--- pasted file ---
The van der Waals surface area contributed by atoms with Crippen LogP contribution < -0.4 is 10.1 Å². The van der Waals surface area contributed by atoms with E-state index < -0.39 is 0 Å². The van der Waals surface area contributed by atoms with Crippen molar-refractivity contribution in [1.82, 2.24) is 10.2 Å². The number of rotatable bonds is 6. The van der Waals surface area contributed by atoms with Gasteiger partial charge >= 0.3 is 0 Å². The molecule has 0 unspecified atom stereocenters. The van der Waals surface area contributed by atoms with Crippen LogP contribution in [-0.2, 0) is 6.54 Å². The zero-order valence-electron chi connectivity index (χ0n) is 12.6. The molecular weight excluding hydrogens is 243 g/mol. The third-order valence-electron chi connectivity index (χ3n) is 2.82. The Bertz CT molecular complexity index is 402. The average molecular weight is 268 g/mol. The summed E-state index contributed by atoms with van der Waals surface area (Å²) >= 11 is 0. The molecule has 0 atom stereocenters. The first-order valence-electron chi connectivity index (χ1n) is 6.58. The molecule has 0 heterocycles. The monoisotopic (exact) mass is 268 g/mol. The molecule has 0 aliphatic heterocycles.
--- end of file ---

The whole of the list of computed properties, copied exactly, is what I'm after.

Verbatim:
The van der Waals surface area contributed by atoms with Crippen LogP contribution < -0.4 is 10.1 Å². The van der Waals surface area contributed by atoms with E-state index < -0.39 is 0 Å². The van der Waals surface area contributed by atoms with Crippen molar-refractivity contribution in [1.82, 2.24) is 10.2 Å². The number of rotatable bonds is 6. The van der Waals surface area contributed by atoms with Gasteiger partial charge >= 0.3 is 0 Å². The molecule has 0 unspecified atom stereocenters. The van der Waals surface area contributed by atoms with Crippen LogP contribution in [-0.2, 0) is 6.54 Å². The zero-order valence-electron chi connectivity index (χ0n) is 12.6. The molecular weight excluding hydrogens is 243 g/mol. The third-order valence-electron chi connectivity index (χ3n) is 2.82. The Bertz CT molecular complexity index is 402. The average molecular weight is 268 g/mol. The summed E-state index contributed by atoms with van der Waals surface area (Å²) >= 11 is 0. The molecule has 0 atom stereocenters. The first-order valence-electron chi connectivity index (χ1n) is 6.58. The molecule has 0 heterocycles. The monoisotopic (exact) mass is 268 g/mol. The molecule has 0 aliphatic heterocycles.